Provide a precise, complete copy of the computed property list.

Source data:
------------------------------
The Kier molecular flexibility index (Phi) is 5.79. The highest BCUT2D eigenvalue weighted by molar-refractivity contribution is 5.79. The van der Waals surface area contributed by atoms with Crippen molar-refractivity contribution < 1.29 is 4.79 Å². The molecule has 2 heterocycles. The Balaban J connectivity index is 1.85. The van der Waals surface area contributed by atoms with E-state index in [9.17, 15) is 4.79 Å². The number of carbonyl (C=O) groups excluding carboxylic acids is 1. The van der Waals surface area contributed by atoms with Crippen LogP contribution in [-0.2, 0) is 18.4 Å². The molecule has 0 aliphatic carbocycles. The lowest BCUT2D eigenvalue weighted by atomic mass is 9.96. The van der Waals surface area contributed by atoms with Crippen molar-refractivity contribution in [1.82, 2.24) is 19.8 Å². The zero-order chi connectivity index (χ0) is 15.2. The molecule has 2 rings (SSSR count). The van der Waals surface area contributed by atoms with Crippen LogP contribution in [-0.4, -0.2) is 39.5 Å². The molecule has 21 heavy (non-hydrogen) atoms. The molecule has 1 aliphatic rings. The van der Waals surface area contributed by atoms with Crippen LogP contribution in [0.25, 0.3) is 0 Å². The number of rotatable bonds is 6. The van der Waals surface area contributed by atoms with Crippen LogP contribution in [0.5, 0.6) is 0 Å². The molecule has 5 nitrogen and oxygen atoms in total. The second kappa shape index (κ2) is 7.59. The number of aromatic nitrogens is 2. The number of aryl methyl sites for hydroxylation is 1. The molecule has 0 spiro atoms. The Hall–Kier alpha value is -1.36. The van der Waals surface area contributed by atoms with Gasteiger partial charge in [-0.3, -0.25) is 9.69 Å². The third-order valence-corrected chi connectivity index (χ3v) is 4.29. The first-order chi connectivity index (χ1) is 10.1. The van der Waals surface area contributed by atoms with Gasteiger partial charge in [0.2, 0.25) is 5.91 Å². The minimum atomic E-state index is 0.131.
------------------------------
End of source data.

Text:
The Kier molecular flexibility index (Phi) is 5.79. The highest BCUT2D eigenvalue weighted by molar-refractivity contribution is 5.79. The van der Waals surface area contributed by atoms with Crippen molar-refractivity contribution < 1.29 is 4.79 Å². The molecule has 2 heterocycles. The Balaban J connectivity index is 1.85. The van der Waals surface area contributed by atoms with E-state index in [9.17, 15) is 4.79 Å². The number of carbonyl (C=O) groups excluding carboxylic acids is 1. The van der Waals surface area contributed by atoms with Crippen LogP contribution in [-0.2, 0) is 18.4 Å². The molecule has 0 aliphatic carbocycles. The lowest BCUT2D eigenvalue weighted by atomic mass is 9.96. The van der Waals surface area contributed by atoms with Crippen molar-refractivity contribution in [1.82, 2.24) is 19.8 Å². The zero-order chi connectivity index (χ0) is 15.2. The molecule has 2 rings (SSSR count). The van der Waals surface area contributed by atoms with Crippen LogP contribution in [-0.4, -0.2) is 39.5 Å². The molecule has 21 heavy (non-hydrogen) atoms. The molecule has 1 aliphatic rings. The van der Waals surface area contributed by atoms with Crippen LogP contribution in [0.25, 0.3) is 0 Å². The number of rotatable bonds is 6. The van der Waals surface area contributed by atoms with Crippen LogP contribution in [0.5, 0.6) is 0 Å². The molecule has 5 nitrogen and oxygen atoms in total. The second kappa shape index (κ2) is 7.59. The number of aromatic nitrogens is 2. The number of aryl methyl sites for hydroxylation is 1. The molecule has 0 spiro atoms. The Hall–Kier alpha value is -1.36. The van der Waals surface area contributed by atoms with Gasteiger partial charge in [-0.3, -0.25) is 9.69 Å². The third-order valence-corrected chi connectivity index (χ3v) is 4.29. The first-order chi connectivity index (χ1) is 10.1. The van der Waals surface area contributed by atoms with Gasteiger partial charge in [0.2, 0.25) is 5.91 Å². The minimum atomic E-state index is 0.131.